An operator began preparations for a cleaning run, and was unaware that a maintenance task to calibrate a pressure transducer was scheduled to also take place that morning. The calibration required a break on a hydrogen line in order to install a Measuring and Test Equipment (M&TE) gage, which was used in the calibration. At the time the operator was informed of the calibration, the cleaning run procedure had been initiated but the actual cleaning had not yet begun. A discussion between his supervisor and the facility maintenance coordinator resulted in a decision to proceed with the maintenance task and suspend the cleaning run until afterwards.

The operator evacuated the hydrogen line and the hydrogen cylinder was valved out. The maintenance work package procedure had view more

A shop supervisor determined that a second shift would be necessary to complete some priority work on the spare hydrogen mitigation pump. The work scope for the shift would be dedicated to continued fabrication of designed tubing runs, repairs to existing tubing with known leaks and pressure testing of other various tubing runs. The shift craft complement would include three pipe fitters, one welder, one QC inspector and a shift supervisor.

The shift remained under normal operations prior to the event. There had been no existing problem up until the point that craft personnel implemented some hydrostatic pressure testing on some tubing runs on the spare hydrogen mitigation pump. Work activities associated with the hydrostatic testing were to be in accordance with the Hydrostatic view more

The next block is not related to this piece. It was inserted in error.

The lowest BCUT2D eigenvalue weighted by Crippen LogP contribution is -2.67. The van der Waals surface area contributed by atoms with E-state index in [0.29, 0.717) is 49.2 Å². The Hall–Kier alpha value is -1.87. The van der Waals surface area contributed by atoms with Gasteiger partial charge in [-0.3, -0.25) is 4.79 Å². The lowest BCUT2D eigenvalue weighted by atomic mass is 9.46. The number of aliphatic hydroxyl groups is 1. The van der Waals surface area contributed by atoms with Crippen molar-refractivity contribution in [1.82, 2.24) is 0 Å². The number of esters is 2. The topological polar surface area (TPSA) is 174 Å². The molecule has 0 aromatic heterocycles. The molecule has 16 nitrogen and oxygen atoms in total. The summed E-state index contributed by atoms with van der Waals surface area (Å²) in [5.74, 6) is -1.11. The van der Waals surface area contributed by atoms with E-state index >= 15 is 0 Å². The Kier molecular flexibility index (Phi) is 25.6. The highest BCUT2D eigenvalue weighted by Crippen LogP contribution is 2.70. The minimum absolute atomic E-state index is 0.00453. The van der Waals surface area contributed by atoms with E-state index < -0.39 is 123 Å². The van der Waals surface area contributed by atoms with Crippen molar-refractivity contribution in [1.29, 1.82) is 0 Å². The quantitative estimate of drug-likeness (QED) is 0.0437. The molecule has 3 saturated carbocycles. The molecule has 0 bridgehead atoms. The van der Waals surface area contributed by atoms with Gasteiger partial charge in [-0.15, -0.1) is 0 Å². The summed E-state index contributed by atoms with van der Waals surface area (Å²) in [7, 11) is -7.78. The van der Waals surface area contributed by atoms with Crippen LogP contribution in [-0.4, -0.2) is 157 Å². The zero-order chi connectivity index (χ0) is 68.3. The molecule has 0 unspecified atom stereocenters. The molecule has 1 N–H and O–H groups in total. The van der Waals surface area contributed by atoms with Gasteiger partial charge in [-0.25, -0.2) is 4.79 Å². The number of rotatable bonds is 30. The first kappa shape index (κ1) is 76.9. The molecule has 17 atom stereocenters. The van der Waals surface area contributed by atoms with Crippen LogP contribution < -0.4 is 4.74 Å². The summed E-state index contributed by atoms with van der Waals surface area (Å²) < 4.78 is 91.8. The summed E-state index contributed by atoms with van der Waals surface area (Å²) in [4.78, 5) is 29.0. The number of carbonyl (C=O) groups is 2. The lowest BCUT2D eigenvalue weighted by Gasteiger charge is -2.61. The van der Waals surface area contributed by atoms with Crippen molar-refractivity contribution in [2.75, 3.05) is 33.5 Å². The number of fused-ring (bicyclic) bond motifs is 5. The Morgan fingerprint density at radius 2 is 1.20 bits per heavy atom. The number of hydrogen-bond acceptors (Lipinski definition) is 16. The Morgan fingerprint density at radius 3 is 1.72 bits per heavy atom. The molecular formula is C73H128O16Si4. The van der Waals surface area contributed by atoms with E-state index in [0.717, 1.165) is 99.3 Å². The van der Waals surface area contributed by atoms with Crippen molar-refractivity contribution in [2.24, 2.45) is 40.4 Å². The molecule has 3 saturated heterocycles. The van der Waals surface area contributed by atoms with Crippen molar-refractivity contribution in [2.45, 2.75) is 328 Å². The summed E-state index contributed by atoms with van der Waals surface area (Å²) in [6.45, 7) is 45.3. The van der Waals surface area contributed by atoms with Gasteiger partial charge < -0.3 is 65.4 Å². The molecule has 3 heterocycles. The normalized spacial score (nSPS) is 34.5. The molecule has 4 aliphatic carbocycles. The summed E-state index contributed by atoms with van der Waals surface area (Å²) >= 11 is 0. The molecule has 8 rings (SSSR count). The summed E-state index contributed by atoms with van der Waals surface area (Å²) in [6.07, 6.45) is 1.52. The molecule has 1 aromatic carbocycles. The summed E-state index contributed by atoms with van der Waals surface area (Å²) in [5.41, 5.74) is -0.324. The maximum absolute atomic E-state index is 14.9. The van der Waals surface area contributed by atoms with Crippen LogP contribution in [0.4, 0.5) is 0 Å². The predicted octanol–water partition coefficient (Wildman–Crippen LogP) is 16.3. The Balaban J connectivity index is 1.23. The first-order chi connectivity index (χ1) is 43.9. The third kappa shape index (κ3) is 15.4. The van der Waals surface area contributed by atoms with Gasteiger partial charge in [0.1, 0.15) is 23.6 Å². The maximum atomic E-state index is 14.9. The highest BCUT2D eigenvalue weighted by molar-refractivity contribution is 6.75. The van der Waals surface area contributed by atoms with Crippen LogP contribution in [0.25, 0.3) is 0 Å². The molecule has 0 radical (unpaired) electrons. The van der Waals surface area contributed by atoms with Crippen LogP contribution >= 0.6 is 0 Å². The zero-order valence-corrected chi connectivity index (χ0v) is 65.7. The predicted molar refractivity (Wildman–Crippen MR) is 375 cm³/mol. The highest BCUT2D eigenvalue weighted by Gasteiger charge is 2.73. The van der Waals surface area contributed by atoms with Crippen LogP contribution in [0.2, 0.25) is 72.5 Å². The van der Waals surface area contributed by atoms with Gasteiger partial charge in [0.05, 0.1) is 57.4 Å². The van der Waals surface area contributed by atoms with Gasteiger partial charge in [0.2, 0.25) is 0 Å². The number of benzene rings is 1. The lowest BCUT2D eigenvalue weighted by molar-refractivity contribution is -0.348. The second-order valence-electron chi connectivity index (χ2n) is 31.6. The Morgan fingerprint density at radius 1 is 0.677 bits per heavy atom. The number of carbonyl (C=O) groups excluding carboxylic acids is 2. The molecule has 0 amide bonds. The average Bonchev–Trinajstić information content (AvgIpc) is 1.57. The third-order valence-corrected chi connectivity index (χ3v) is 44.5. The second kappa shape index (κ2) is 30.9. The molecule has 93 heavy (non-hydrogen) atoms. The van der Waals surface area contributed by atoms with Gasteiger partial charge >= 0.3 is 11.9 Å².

Incident Synopsis
A technician was welding a cable suspended over a stainless steel H2 instrument line. During the welding process, two holes were accidentally burned through the hydrogen tubing. The operator heard a hissing sound and closed the valve, but the hydrogen had already ignited and it burned his hand while he was feeling for a leak.

Cause
A short during welding caused the pinholes in the tubing containing the gaseous H2.

A bourdon tube ruptured in a pressure gage after 528 hours of operation in a liquid H2 system. The alarm sounded, the system was isolated and then vented.

Summary
A faulty modification to a multiple-gas piping manifold allowed mixing of hydrogen and oxygen that resulted in a storage tube explosion. Several employees suffered severe burn injuries from the incident.

Incident Synopsis
An employee, without authorization, fabricated and installed an adapter to connect a hydrogen tube trailer manifold to an oxygen tube trailer manifold at a facility for filling compressed-gas cylinders for a variety of gases, including hydrogen, oxygen, nitrogen, and helium. A subsequent improper purging procedure allowed oxygen gas to flow into a partially filled hydrogen tube on a hydrogen tube trailer. An ignition occurred in the manifold piping system and a combustion front traveled into the hydrogen tube where, after traveling about a view more

A hydrogen leak occurred at a plant's hydrogen fill station when a vendor's hydrogen fill truck trailer pulled away after filling and caught an improperly stored hydrogen fill line. The driver of the hydrogen truck trailer did not properly stow the hydrogen fill line after filling and failed to verify that the hydrogen fill line was clear of the trailer prior to departure. As the driver pulled away from the fill station, the hydrogen fill line caught on the trailer and subsequently pulled on the hydrogen fill station's ground storage tubes distribution manifold. The force of this pull bent the plant's hydrogen distribution manifold and hydrogen began leaking from a threaded connection and from the hydrogen fill line. The truck trailer driver reported hearing a view more